SAT 24 MARCH: 3.39AM
RADIO BOREDCAST PRESENTS… SLEEP
A collection from la-la land to take you to the land of nod.
SAT 24 MARCH: 4.42AM
KRTEK: MUSIC FOR THE MOLE CARTOONS OF ZDENEK MILER
Music direct from the world of dreams.
SAT 24 MARCH: 5.08AM
OTHER MINDS: WORLD EAR PROJECT – MAN SNORING AND TRAINS MOVING
Two ambient recordings made by David Brown in the Summer of 1983. This first recording is of a person, identified as “George”, snoring, and can be quite disturbing at times to listen to. The second clip was made in the Burlington Northern freight train yard in Minneapolis and has some excellently evocative railroad sounds.
SAT 24 MARCH: 5.20AM
STEPHAN DILLEMUTH: NEW LANDSCAPES, YESTERDAY’S CLOUD AND SOME OF YOUR FAVOURITE BIRDSONGS
Dawn chorus like you've never heard it before.
SAT 24 MARCH: 5.46AM
CHRIS WATSON: SUKAU – PART 4 – FOR RADIO BOREDCAST
Over a period of 5 days whilst in Borneo, I went out into the jungle before sunrise and set up a stereo recording system and left it running - something I never usually do. The results are really good and I have a collection of sunrise tracks in the Sukau rainforest of Sabah in Borneo over successive mornings with a range of bird and other animal sounds as well as the characteristic sounds of tropical rainforest; that is huge amounts of humidity and moisture slowly percolating down from the canopy 40m overhead.
Chris Watson is one of the world's leading recorders of wildlife and natural phenomena. In 1971 he was a founding member of the influential Sheffield-based experimental music group Cabaret Voltaire. His sound recording career began in 1981 when he joined Tyne Tees Television. Since then he has developed a particular and passionate interest in recording the wildlife sounds of animals, habitats and atmospheres from around the world. His television work includes Bill Oddie Back in the USA, Springwatch, Autumnwatch and The One Show. http://www.chriswatson.net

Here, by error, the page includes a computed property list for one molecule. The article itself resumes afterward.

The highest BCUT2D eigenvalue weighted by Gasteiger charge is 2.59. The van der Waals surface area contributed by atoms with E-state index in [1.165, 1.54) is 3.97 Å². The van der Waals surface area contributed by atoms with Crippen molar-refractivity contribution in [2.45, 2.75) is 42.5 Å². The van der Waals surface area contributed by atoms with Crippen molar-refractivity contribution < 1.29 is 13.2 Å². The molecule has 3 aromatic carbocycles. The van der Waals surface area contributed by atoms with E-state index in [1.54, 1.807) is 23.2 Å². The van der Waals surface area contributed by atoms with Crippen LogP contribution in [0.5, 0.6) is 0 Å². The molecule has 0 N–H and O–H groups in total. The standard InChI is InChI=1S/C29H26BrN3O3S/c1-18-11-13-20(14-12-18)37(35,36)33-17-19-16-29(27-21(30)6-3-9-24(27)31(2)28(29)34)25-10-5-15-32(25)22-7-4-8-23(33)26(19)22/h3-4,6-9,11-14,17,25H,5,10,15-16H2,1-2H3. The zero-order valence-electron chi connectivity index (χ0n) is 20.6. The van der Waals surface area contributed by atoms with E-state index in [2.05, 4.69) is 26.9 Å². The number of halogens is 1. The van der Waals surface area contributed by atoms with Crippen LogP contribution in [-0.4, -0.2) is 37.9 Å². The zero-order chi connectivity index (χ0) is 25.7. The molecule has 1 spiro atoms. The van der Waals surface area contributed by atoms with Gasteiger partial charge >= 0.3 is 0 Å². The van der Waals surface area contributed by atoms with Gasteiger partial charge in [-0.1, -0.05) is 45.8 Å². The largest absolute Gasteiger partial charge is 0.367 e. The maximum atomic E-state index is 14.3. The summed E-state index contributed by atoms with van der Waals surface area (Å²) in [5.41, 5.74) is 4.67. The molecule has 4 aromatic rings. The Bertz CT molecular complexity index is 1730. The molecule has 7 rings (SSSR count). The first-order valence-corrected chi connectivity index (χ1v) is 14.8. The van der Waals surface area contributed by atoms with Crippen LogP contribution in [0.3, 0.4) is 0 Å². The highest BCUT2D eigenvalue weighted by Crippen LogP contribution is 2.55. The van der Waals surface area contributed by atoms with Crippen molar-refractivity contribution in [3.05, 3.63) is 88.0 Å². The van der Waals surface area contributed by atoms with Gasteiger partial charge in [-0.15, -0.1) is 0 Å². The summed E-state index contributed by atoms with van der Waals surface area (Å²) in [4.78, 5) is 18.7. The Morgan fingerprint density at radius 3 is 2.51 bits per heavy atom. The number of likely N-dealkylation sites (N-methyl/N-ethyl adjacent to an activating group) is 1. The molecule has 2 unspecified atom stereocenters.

SAT 24 MARCH: 8.27AM
RADIO BOREDCAST PRESENTS… DUB SELECTION
Throughout the month, Radio Boredcast is making selections of themed music that fit the As Slow As Possible subject, either in an obvious or more ethereal way. Dub music, in the original definition (coming from reggae music) encapsulates slowness and spaciousness. Often the reverb and echo effects are very psychedelic, or there are layers of sound effects that turn it into a journey through sound… a soundscape, a very active experience for the imagination…
SAT 24 MARCH: 9.03AM
RADIO BOREDCAST PRESENTS… BELLS BOWLS GONGS AND GAMELAN
Throughout the month, Radio Boredcast is making selections of themed music that fit the As Slow As Possible subject, either in an obvious or more ethereal way. Bells, Bowls, Gongs and Gamelan is a collection of just that - but from west and east and across genres and timezones.
SAT 24 MARCH: 10.07AM
ATMOSPHERE COLLECTION: THUNDERSTORM
SAT 24 MARCH: 11.07AM
OTHER MINDS: WORLD EAR PROJECT – A WALK THROUGH THE SAN DIEGO ZOO
Field recordings from the San Diego Zoo, recorded on Nov. 14, 1968 by Pauline Oliveros. Many various animals and bird calls are heard in this recording of ambient sounds that is refreshingly free of crowd noise. (November 14, 1968)
SAT 24 MARCH: 11.58AM
DANIELA CASCELLA: 31 DAYS, SLOW AND STILL
31 DAYS READING LE PONT MIRABEAU BY GUILLAUME APOLLINAIRE AT 8.30AM – FOR RADIO BOREDCAST
Le pont Mirabeau is a poem by Guillaume Apollinaire, published in his 1913 collection Alcools. In response to the theme and the structure of As Slow As Possible/Radio Boredcast, I chose to record myself reading Le pont Mirabeau at 8.30 in the morning for 31 days, anticipating and mirroring the duration of the broadcast in a different place and at a different time.
I chose this poem because of its slow flowing against its slowing into stillness – the flow of water, time and words in the stanzas against the circularity of time in the refrain. The adjective ‘slow’ appears still in the third stanza, the same one that contains ‘love’, ‘hope’, ‘violent’. The adjective ‘still’ appears slow in the refrain, as an impossibility. In the original French poem, ‘slow’ rhymes with ‘violent’ and ‘still I stay’ with ‘hours’.
The lack of punctuation throughout the poem calls not only for a flow of words, but also for different rhythms and meanings arising out of each reading. The readings always took place in my office, sometimes as dedicated recordings, sometimes while I was preparing to go out, sometimes while I was reading the paper or checking the news online. I learned the poem by heart, so sometimes the recordings mirror my small hesitations and gaps in recalling the verses. An old phonograph recording of Apollinaire reading the poem (from the Archives de Parole, Collection Phonothèque Nationale - Bibliothèque Nationale, Paris) supported some of the readings.
Daniela Cascella is a writer and curator based in London since 2009. Her research is focused on sound and on the way it seeps into other formats, most of all text. Her most recent projects explore and employ fictional tropes in writing criticism and descriptions of sound in fiction. She has recently finished writing her third book, En abÎme: a narrative across listening, reading and writing-as-landscape, as part of her research in the MFA Art Writing at Goldsmiths College that she completed in 2011. http://www.danielacascella.com
SAT 24 MARCH: 12.04PM
OTHER MINDS: ODE TO GRAVITY – STEVE REICH